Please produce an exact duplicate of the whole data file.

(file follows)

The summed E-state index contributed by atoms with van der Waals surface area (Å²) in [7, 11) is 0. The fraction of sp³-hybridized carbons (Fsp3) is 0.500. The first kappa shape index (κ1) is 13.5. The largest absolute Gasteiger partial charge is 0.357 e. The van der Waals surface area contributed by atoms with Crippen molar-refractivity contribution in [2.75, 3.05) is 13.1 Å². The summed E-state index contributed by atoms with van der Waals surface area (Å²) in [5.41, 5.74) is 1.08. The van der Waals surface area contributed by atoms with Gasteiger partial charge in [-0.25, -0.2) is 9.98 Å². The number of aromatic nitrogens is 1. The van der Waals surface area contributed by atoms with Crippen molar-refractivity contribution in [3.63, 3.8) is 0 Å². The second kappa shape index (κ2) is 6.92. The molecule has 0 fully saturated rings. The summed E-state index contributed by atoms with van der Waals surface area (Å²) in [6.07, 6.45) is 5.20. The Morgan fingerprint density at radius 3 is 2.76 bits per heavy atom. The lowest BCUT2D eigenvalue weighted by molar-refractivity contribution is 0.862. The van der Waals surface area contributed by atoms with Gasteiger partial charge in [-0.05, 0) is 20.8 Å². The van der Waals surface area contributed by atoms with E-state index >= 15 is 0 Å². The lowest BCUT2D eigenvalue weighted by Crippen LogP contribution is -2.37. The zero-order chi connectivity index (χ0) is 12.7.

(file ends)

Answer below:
The summed E-state index contributed by atoms with van der Waals surface area (Å²) in [7, 11) is 0. The fraction of sp³-hybridized carbons (Fsp3) is 0.500. The first kappa shape index (κ1) is 13.5. The largest absolute Gasteiger partial charge is 0.357 e. The van der Waals surface area contributed by atoms with Crippen molar-refractivity contribution in [2.75, 3.05) is 13.1 Å². The summed E-state index contributed by atoms with van der Waals surface area (Å²) in [5.41, 5.74) is 1.08. The van der Waals surface area contributed by atoms with Gasteiger partial charge in [-0.25, -0.2) is 9.98 Å². The number of aromatic nitrogens is 1. The van der Waals surface area contributed by atoms with Crippen molar-refractivity contribution in [3.63, 3.8) is 0 Å². The second kappa shape index (κ2) is 6.92. The molecule has 0 fully saturated rings. The summed E-state index contributed by atoms with van der Waals surface area (Å²) in [6.07, 6.45) is 5.20. The Morgan fingerprint density at radius 3 is 2.76 bits per heavy atom. The lowest BCUT2D eigenvalue weighted by molar-refractivity contribution is 0.862. The van der Waals surface area contributed by atoms with Gasteiger partial charge in [-0.05, 0) is 20.8 Å². The van der Waals surface area contributed by atoms with E-state index >= 15 is 0 Å². The lowest BCUT2D eigenvalue weighted by Crippen LogP contribution is -2.37. The zero-order chi connectivity index (χ0) is 12.7.